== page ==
Stratified random sampling First divide population into strata (groups) based on similarity Then randomly select subjects within each strata o Easier to implement o May result in more precise summary Example: Randomly select 5 male students and randomly select 5 female students from the STAT 5615 class roster to ask a question.
Cluster sampling Population has many clusters First randomly select a number of clusters Then sample all the units within each cluster Require clusters to be representatives of population Example: Population: opinions of all students (attending class) at Virginia Tech 1.Randomly select a certain number of classes 2.Ask all students in each class their opinion Note: Cluster sampling is often NOT as efficient as stratified sampling for surveying.
Systematic sampling Example: Telemarketers randomly sample every 10th phone number on the Yellow Book to make marketing calls. Select every k th subject from a list of all possible subjects
Sample size calculations How many people do we interview? Answer: It depends Sample size calculations can be computed using statistical methods (Ask a LISA statistical collaborator for help!) Sample size calculations also involve characteristics of the study: Time, money, precision required For many Gallup polls, the population of interest is all adult Americans. To represent this population, the sample usually consists of around 1,000 adults. When sample sizes approach 500 or more the gains in accuracy get smaller and smaller for the increase in sample size.
Sample size calculation for a proportion Letn = sample size σ = standard deviation d = confidence interval size α = significance level Then, to get a (1-α/2)*100% confidence interval, we need a sample size of:
Sample size calculation for a proportion For example, suppose we want an estimate for a 95% confidence interval of width 0.2 (meaning we have a 0.1 margin of error). If we know from a pilot study that the standard deviation of the population is 1, then, σ = 1 d = 0.2 α = 0.05 And plugging these numbers into the previous equation, we get, n = 384.15 Which means we need to sample 385 people.
Section 3: Questionnaire Design
Step 4: Minimize biases and errors when designing the questionnaire and sampling plan Three major types of biases and errors: Selection bias or coverage error: Your sample is not representative of your population Nonresponse bias: Those who respond to your survey are different in important ways from those who choose not to respond Measurement error: Survey responses are inaccurate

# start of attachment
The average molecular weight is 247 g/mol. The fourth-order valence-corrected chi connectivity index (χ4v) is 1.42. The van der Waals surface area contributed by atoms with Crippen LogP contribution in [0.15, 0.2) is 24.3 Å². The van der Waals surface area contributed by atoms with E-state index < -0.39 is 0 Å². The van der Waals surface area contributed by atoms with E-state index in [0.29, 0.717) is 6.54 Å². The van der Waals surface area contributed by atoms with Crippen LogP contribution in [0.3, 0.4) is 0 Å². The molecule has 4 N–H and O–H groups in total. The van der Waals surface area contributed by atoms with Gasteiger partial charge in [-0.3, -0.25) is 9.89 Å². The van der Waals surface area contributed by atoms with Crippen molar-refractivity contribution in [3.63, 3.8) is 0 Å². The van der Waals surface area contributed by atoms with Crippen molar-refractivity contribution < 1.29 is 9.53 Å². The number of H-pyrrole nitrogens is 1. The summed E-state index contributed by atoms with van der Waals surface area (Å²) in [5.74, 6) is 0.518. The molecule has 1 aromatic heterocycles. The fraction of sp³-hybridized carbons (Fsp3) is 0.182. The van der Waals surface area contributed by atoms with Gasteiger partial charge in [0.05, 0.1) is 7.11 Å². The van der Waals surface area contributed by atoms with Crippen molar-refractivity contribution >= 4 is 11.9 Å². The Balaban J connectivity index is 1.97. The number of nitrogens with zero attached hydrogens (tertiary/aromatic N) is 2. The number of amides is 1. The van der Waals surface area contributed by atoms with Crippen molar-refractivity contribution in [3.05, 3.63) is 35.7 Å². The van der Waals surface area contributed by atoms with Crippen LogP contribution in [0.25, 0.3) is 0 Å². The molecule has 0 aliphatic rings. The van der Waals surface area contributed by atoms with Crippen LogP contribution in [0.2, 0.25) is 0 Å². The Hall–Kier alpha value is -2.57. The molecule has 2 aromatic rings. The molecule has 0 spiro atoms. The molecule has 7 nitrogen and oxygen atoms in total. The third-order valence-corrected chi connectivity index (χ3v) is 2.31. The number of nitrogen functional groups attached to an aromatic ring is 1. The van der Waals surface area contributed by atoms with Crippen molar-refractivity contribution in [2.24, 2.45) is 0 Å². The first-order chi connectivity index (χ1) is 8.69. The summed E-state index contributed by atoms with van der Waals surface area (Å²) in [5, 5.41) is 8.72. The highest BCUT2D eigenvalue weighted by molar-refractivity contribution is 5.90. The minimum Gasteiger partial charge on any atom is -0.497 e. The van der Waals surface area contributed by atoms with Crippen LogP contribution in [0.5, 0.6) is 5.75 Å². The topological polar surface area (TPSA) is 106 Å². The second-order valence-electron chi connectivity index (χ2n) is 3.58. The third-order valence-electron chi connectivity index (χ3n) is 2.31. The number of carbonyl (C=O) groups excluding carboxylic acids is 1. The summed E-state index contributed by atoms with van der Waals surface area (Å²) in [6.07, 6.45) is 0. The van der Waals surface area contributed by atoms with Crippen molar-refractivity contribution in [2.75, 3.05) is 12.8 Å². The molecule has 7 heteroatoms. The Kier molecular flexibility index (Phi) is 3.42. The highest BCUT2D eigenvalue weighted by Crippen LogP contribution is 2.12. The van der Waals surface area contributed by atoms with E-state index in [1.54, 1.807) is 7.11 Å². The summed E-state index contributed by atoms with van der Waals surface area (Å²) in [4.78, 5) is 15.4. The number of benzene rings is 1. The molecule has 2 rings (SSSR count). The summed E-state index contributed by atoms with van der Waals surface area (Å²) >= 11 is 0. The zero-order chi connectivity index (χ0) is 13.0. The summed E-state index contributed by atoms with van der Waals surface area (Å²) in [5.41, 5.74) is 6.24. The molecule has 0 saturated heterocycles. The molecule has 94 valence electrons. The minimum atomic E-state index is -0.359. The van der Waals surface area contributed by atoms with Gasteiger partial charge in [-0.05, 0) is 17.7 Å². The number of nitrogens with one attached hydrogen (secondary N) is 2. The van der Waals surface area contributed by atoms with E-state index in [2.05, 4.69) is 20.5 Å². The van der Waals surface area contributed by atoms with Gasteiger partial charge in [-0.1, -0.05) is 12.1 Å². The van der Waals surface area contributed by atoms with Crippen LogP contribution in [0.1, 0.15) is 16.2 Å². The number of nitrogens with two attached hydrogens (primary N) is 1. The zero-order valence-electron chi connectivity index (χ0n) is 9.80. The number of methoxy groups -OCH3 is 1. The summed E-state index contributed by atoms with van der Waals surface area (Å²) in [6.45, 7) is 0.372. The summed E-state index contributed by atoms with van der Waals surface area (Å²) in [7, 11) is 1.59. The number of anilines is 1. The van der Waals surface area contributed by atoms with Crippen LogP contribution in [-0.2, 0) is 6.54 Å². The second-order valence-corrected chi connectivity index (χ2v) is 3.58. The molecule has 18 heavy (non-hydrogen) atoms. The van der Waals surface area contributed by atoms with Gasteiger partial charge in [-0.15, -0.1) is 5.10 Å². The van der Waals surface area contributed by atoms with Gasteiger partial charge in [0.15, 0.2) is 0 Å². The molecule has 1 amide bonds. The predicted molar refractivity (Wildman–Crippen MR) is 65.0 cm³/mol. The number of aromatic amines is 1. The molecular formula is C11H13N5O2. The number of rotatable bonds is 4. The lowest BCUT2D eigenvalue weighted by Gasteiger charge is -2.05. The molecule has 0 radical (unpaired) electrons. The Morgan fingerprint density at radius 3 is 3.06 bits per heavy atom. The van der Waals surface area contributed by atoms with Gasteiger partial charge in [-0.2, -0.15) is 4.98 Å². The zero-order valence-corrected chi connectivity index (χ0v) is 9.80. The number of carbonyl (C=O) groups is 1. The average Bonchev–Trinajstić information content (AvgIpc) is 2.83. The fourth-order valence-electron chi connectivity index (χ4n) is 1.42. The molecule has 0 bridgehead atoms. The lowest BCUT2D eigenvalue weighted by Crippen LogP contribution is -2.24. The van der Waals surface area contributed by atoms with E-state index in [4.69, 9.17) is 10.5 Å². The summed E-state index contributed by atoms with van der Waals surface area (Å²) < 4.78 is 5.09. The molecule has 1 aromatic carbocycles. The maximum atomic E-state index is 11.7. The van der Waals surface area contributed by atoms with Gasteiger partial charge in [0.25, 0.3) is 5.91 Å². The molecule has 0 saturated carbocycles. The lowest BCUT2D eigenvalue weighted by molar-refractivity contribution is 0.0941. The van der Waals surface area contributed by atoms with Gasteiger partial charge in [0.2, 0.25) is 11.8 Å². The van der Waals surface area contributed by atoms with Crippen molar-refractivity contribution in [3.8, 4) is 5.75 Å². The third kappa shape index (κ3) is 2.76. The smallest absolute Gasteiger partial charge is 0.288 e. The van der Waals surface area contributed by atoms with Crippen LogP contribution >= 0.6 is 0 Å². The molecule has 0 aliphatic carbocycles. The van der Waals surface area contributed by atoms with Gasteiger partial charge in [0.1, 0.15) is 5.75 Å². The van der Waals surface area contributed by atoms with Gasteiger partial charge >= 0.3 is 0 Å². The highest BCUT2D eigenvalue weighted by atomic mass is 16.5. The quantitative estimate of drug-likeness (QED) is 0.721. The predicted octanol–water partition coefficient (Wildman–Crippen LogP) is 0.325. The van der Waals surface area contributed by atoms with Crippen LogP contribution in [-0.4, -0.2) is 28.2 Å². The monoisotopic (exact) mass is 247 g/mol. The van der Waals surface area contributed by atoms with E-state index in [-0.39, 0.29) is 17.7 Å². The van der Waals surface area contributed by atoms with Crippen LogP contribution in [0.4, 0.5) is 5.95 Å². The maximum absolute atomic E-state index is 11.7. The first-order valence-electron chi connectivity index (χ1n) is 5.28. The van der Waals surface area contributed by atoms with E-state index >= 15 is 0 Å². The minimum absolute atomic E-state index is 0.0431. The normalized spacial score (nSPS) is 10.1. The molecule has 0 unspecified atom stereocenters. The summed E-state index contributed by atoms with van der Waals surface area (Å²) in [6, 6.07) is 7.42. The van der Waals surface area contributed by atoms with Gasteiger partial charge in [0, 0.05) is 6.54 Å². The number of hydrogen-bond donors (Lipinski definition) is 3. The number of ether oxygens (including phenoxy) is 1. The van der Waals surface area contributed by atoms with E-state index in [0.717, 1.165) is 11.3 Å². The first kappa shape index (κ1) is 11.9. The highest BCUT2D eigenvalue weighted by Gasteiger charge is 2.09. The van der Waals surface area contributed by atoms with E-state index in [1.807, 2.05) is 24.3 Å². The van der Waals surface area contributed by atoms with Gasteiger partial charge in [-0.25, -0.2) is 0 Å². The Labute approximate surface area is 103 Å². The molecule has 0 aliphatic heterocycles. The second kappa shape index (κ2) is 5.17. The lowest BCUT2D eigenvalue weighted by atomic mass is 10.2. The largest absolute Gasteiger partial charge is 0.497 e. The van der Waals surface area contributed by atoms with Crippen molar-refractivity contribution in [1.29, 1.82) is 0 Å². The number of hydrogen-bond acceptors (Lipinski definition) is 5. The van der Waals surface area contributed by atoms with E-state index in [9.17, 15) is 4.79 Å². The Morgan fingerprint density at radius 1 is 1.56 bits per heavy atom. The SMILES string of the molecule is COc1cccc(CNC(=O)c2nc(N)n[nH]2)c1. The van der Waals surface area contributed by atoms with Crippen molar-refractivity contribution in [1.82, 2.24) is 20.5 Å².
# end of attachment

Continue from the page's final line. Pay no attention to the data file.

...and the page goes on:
Selection bias or coverage error Definition: –Not all members of a population have a known, nonzero chance of being selected for survey Problem: –Survey may turn out to be biased Possible Solutions: –Identify target population (might require some expertise in the subject of the survey) –Construct a sampling frame - a list of all possible respondents –Avoid duplicates and respondents that are outside of target population; and excluding a portion of target population –Randomize
Nonresponse bias Definition: –Survey error that happens when respondents are different from nonrespondents in a significant way Problems: –Filters out certain types of respondents –The reason for which a person responds (or, conversely, does not respond) to a survey is related to the subject of the survey Possible Solutions: –Provide incentives for completing survey –Explain why the survey is important –Keep the survey short and sweet –Give more weight to answers from hard-to-reach respondents (and ask a statistician for advice)
Nonresponse bias In a national sample of board-certified physicians, a short survey was mailed asking physicians to nominate the five best hospitals in their specialty regardless of cost or location. Up to three follow-ups were mailed to nonresponders to gain participation. The final response rate was 47.3%. Males were significantly more likely to respond than females, which would not be an issue if men and women answered in the same way… But, men were significantly more likely to nominate one or two top hospitals in their specialty. In addition, women were significantly more likely to nominate hospitals only in their region.
Measurement error Definition: –Inaccurate answers to survey questions (sometimes due to lack of clarity in writing) Problems: –Makes it difficult to judge if answers are accurate –May lead to incorrect conclusions about target population Possible Solutions: –Write clear, concise questions –Be aware of leading questions –Be aware of social factors that may influence responses –Explain why the survey is important
Measurement error In a study about measurement error in earnings data, respondents were asked to report their annual wages. The reported wages were then compared to earnings statements on detailed W- 2 records. Not surprisingly, the study found that respondents tended to over-report their wages when compared to their W-2 records. Also, the discrepancy between reported and official wages decreased as official wage increased.
The best way to write good survey questions is to pilot test and re-write An article appearing in the International Journal of Market Research gives great advice about questionnaire design. This YouTube video summarizes 10 things to look out for. http://youtu.be/53mASVzGRF4 http://youtu.be/53mASVzGRF4